Edema and increased endoneurial fluid pressure (EFP) accompany the inflammatory process in experimental allergic neuritis. EFP was measured at regular intervals 6 to 21 days after intradermal inoculation of Lewis rats with an emulsion of peripheral nerve in complete Freund's adjuvant. Control rats received similar injections of an emulsion containing all other ingredients, except peripheral nerve. Altered vascular permeability was illustrated by leakage of horseradish peroxidase into rat sciatic nerve endoneurial space as early as 10 days after inoculation. A difference in EFP between controls and test animals became apparent after 11 days, and highest values were obtained 12 to 16 days postinoculation. Nerves were excised for histologic examination after EFP measurement. Severe endoneurial edema was present after 12 days and was associated with appreciable inflammatory cell infiltration. Inflammatory cells were clustered around small vessels and also were numerous in the subperineurial space which was expanded by edema. Degranulation of mast cells was also noted in association with edema and inflammation. Immunoperoxidase staining revealed immunoglobulin in the subperineurial and perivascular spaces 10 to 12 days postinoculation, but not in sections 6 to 9 days (postinoculation). These findings suggest that altered vascular permeability is the earliest morphologic change in experimental allergic neuritis, followed by accumulation of antibody-containing edema fluid, penetration of the endoneurium by inflammatory cells, and increased EFP.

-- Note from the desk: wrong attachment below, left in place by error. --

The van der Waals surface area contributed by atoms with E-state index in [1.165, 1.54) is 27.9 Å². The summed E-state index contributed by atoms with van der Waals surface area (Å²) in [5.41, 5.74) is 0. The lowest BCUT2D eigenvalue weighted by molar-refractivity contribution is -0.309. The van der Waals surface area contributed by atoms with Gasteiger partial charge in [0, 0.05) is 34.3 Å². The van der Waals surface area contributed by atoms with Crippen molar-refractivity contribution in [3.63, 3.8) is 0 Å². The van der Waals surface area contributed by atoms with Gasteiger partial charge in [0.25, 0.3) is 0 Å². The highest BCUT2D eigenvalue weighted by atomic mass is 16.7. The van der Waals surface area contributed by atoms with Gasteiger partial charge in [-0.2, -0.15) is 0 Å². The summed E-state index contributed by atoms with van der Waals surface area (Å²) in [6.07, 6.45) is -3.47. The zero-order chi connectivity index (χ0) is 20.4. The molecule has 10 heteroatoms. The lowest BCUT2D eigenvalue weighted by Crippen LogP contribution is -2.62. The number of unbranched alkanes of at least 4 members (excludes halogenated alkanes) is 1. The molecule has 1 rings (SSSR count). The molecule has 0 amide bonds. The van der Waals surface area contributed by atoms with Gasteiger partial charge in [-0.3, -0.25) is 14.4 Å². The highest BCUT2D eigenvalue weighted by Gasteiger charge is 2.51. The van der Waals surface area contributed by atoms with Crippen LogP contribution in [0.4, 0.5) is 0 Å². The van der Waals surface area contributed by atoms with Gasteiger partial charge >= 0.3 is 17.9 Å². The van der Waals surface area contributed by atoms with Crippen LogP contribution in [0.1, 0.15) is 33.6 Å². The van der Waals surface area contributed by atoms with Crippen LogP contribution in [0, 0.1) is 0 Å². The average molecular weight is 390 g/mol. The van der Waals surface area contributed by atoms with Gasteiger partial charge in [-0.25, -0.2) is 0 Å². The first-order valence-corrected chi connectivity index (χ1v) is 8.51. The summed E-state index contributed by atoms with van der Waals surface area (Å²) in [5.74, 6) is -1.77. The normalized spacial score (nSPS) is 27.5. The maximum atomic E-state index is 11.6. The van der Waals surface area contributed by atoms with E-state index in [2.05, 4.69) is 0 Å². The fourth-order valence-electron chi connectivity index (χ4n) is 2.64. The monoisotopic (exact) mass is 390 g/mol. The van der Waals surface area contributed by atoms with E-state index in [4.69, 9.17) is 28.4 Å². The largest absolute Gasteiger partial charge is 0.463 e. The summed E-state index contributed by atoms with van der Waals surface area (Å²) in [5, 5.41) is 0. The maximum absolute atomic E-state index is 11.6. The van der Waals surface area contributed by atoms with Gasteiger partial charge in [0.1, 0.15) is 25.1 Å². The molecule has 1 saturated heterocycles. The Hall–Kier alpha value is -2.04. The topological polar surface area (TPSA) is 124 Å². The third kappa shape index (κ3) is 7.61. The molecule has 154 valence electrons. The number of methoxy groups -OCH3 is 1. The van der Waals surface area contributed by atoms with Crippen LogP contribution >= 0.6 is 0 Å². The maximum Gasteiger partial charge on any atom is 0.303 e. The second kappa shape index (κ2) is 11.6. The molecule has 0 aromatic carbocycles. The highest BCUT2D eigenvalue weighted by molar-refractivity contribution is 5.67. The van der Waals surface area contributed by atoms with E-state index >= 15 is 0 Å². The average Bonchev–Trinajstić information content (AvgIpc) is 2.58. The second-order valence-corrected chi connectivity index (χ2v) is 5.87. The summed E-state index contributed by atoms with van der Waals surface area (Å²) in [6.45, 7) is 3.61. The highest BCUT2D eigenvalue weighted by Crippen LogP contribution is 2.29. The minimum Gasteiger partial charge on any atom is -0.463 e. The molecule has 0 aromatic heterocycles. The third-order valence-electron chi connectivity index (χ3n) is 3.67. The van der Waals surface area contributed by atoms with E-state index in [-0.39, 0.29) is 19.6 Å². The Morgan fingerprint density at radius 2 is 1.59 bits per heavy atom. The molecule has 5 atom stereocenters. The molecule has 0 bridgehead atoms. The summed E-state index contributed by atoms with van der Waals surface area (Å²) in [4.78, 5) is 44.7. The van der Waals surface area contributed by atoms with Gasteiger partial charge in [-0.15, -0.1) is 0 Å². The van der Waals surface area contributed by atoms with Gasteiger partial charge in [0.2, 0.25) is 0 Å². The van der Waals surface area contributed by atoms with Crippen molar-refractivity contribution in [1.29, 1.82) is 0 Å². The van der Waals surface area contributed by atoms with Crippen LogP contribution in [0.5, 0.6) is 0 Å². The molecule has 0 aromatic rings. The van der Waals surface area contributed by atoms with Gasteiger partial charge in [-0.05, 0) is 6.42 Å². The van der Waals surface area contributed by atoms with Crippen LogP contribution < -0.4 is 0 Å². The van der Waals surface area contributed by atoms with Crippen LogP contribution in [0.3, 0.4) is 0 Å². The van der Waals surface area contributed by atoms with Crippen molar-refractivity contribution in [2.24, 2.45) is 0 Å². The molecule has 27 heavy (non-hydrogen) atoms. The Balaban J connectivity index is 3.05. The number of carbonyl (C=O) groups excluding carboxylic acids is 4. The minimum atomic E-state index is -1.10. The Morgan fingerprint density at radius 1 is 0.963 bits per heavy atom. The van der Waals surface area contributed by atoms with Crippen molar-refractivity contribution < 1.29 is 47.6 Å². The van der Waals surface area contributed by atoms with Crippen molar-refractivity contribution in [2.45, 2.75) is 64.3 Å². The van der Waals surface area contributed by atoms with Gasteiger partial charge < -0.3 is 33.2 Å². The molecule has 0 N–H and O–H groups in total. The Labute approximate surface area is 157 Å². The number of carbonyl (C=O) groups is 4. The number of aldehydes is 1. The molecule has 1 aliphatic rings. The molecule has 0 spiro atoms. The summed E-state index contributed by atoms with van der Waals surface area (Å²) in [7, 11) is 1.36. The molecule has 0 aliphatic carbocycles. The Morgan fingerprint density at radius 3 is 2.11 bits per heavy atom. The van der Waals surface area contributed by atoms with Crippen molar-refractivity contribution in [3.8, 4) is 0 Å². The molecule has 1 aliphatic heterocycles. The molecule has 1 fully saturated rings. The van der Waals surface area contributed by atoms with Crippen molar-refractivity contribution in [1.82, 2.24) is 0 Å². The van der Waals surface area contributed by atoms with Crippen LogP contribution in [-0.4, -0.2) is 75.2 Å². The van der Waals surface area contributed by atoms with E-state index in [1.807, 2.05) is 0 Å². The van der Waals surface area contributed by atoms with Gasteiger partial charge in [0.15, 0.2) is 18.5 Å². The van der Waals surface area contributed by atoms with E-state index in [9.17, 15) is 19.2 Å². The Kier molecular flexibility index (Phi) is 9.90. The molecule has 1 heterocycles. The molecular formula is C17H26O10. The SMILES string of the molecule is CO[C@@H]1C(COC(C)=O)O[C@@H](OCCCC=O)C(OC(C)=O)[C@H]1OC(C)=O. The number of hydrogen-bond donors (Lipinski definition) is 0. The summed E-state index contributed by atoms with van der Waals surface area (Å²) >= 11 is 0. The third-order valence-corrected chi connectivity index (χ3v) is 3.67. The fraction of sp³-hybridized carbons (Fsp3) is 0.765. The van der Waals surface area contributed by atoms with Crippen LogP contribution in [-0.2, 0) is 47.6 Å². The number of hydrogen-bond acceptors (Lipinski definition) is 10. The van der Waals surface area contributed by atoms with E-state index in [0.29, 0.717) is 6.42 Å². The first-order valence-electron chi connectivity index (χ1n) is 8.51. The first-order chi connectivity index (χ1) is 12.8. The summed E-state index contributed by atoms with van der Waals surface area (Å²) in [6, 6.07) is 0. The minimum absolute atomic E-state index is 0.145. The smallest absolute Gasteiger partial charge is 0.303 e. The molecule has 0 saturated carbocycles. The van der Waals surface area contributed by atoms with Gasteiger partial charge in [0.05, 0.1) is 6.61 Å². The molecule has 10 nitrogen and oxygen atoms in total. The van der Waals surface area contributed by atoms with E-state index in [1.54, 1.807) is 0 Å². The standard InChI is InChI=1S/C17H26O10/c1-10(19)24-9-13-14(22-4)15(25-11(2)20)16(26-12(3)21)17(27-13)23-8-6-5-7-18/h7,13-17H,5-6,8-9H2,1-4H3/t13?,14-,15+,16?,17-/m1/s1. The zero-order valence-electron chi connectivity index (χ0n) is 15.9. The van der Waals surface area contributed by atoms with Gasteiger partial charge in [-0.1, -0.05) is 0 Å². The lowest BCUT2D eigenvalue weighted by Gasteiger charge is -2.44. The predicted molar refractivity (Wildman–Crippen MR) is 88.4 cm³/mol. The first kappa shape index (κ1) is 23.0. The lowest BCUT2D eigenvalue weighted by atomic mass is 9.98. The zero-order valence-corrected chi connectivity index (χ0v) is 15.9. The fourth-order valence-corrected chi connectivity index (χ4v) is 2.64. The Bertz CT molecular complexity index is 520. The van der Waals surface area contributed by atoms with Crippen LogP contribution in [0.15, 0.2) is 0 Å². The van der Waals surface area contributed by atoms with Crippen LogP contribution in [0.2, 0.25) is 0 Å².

|Original language||English (US)|
|Number of pages||7|
|State||Published - 1983|
ASJC Scopus subject areas
- Pathology and Forensic Medicine